How many participants do researchers recruit? A look at 678 UX/HCI studies

While the number of participants is only one of many factors in producing a good study, I thought it would be interesting to see how many participants are typically involved in UX/HCI research. So I had a look at all the papers published at CHI2018, the largest – and arguably most prestigious – Human-Computer Interaction conference in the world.

A few basics:

  • 666 papers were accepted for publication at CHI2018
  • Of those, 519 papers describe one or more studies that involved participants
  • Because quite a few papers describe multiple studies there are a total of 678 studies involving participants

 

Let’s have a look at them and see how many participants were recruited in each of these studies:

As you can see the spread is huge: from a study with 1 participant to a study with 168960 (!).

Next, let’s roughly classify the studies by research methodologies. Considering the data per methodology will be more meaningful, as you would naturally expect certain methodologies to involve larger numbers of participants than others (for example because participants will be easier to recruit, or because the methodology focuses more on quantitative rather than qualitative measures).

Now let’s (temporarily) remove outliers. There are a few impressively enormous studies, but they heavily skew the data. By ignoring studies that fall outside of the upper and lower boundaries (respectively Q3 + (interquartile range * 1.5) and Q3 – (interquartile range * 1.5), calculated per methodology) – a total of 69 studies – we can more clearly see the spread per methodology:

This shows that remote studies and surveys have the largest spread, while the other methodologies typically use far fewer participants. Let’s put the outliers back in and have a final look at the cumulative relative frequencies:

So in conclusion:

  • Lab studies make up almost half of the studies presented in CHI2018 papers (personally, I had expected more diversity of methodologies, but the field’s lab-based research roots are clearly still quite dominant)
  • In field studies, interviews, lab studies, and workshops the majority of studies have fewer than 20 participants
  • In remote studies and surveys the majority of studies have more than 100 participants
  • A total of 243,071 participants were involved in all of these studies (assuming there is no overlap in participants). The CHI2018 acceptance rate was 26%, so assuming the rejected papers had similar participant numbers there may have been close to a million participants involved in studies. Crazy.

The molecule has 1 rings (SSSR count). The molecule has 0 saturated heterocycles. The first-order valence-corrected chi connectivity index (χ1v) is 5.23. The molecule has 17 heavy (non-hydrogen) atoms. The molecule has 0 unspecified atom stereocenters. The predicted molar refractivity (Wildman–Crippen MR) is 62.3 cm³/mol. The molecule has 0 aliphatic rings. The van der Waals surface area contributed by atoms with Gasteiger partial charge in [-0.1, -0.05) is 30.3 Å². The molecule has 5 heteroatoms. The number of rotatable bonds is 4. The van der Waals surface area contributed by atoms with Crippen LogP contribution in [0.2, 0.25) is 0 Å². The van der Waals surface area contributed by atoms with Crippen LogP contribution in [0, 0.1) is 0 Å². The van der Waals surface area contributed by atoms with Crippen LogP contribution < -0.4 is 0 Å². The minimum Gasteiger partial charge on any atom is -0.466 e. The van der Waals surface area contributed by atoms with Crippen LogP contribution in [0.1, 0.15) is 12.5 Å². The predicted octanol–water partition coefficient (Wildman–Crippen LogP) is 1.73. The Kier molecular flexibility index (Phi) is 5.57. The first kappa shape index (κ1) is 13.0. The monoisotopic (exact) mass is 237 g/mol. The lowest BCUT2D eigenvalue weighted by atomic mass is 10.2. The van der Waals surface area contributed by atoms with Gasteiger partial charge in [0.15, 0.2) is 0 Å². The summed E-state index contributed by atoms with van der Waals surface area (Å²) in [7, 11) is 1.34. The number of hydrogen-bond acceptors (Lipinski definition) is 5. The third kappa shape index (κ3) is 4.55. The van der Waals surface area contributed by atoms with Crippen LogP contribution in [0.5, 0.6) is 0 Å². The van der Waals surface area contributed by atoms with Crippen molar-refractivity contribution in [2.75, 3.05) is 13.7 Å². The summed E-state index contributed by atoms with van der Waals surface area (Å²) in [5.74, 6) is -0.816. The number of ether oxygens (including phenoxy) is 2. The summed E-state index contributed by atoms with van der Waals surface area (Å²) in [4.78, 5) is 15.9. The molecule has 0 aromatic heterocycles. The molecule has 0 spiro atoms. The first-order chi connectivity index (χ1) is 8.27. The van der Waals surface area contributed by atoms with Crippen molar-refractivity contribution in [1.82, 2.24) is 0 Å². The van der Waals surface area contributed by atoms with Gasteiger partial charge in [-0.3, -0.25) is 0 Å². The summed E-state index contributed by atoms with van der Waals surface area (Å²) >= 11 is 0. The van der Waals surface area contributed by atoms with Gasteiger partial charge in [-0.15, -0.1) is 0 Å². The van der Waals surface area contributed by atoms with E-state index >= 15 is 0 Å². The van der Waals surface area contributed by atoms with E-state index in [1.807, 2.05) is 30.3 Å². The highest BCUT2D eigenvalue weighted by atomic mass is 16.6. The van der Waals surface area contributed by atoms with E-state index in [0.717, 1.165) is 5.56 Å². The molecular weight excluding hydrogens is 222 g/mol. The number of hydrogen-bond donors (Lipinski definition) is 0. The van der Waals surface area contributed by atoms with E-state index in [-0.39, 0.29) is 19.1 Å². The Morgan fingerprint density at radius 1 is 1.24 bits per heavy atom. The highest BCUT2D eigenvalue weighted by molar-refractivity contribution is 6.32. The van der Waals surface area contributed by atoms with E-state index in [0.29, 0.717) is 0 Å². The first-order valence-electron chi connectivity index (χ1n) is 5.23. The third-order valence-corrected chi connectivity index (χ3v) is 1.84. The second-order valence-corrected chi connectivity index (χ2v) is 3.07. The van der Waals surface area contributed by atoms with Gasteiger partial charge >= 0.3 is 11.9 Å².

Disclaimers:

  • I used the following definitions for each methodology, imperfect but good enough for a rough classification:
    • Field study – defined as a study outside the lab, in the ‘real world’. Anything from asking people to use an app for a few weeks to long-term ethnographical studies.
    • Interview – defined as a study that is primarily informed by face-to-face or phone interviews
    • Lab study – defined as a study that takes place in a controlled environment, often consisting of short sessions where participants carry out defined tasks in the presence of the researcher.
    • Remote study – defined as a study carried out via some kind of online platform (for example Amazon Mechanical Turk), where participants are recruited to remotely carry out defined tasks.
    • Survey – defined as a study that consists of participants filling out a questionnaire. Often these studies recruit participants via mailing lists, recruitment platforms like Prolific Academic, or social networks.
    • Workshop – defined as a study where a group of co-located participants discuss/carry out tasks/brainstorm/create/etc.
  • Methodology:
    • I went through the CHI proceedings and looked for information about the numbers of participants, mainly by doing ctrl + f + ‘participant’ / ‘recruit’. This was done manually, as the structure of papers and notation of participants differs greatly. As a result it probably contains some errors. Not all papers are equally clear: I was unable to use descriptions like ‘research with 5 families’. Similarly, a description like ‘several workshops with a total of 60 participants’ does not indicate how many were used per workshop, so this will have skewed the data. Only studies in which participants were in some way recruited were included, e.g. not dataset analysis.
    • If authors used a mixed methods approach the main methodology was used to classify the study (e.g. lab study with a demographic survey at the start and an interview at the end was described as a lab study). In some cases this was tricky to determine, so it likely contains some errors. It would be interesting to do a more nuanced classification to look at mixed methods approaches.
    • If the authors mentioned removing participants from the sample the number of participants used for the study’s analysis was used instead. Some papers include more than one study, in which case the studies are included separately – unless they used the same participants.
  • ‘Give me more numbers’ – alright (based on raw data, no outliers removed):
    • Field studies: n=98, average=19.1, standard deviation=17.7, median=13
    • Interview: n=90, average=19.2, standard deviation=10.8, median=17.5
    • Lab study: n=322, average=23.4, standard deviation=22.3, median=16
    • Remote study: n=71, average=2867.2, standard deviation=20040.4, median=129 (note: definitely contains big outliers!)
    • Survey: n=48, average=500.6, standard deviation=1195.2, median=166.5 (note: definitely contains big outliers!)
    • Workshop: n=49, average=19.1, standard deviation=17.7, median=13
  • Last but not least: please remember that many participants != good study, few participants != bad study. There are different quantitative and qualitative approaches, and many other factors come into doing good research.